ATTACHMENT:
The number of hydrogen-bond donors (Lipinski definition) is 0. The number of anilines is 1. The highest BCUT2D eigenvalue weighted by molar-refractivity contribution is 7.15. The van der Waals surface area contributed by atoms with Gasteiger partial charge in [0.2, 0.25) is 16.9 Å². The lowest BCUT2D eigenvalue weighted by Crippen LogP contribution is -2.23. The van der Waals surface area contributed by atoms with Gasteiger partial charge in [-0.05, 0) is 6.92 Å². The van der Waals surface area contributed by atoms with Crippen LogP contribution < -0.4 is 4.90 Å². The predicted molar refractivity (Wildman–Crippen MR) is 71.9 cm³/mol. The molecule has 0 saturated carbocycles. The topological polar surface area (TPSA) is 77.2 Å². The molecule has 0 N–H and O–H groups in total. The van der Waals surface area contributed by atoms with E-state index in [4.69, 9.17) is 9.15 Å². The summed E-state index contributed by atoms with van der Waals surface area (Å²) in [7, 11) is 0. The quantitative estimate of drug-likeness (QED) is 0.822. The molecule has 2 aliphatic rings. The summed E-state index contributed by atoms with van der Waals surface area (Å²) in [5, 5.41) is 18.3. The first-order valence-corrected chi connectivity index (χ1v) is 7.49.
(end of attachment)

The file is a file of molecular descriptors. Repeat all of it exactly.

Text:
The number of hydrogen-bond donors (Lipinski definition) is 0. The number of anilines is 1. The highest BCUT2D eigenvalue weighted by molar-refractivity contribution is 7.15. The van der Waals surface area contributed by atoms with Gasteiger partial charge in [0.2, 0.25) is 16.9 Å². The lowest BCUT2D eigenvalue weighted by Crippen LogP contribution is -2.23. The van der Waals surface area contributed by atoms with Gasteiger partial charge in [-0.05, 0) is 6.92 Å². The van der Waals surface area contributed by atoms with Crippen LogP contribution < -0.4 is 4.90 Å². The predicted molar refractivity (Wildman–Crippen MR) is 71.9 cm³/mol. The molecule has 0 saturated carbocycles. The topological polar surface area (TPSA) is 77.2 Å². The molecule has 0 N–H and O–H groups in total. The van der Waals surface area contributed by atoms with E-state index in [4.69, 9.17) is 9.15 Å². The summed E-state index contributed by atoms with van der Waals surface area (Å²) in [7, 11) is 0. The quantitative estimate of drug-likeness (QED) is 0.822. The molecule has 2 aliphatic rings. The summed E-state index contributed by atoms with van der Waals surface area (Å²) in [5, 5.41) is 18.3. The first-order valence-corrected chi connectivity index (χ1v) is 7.49.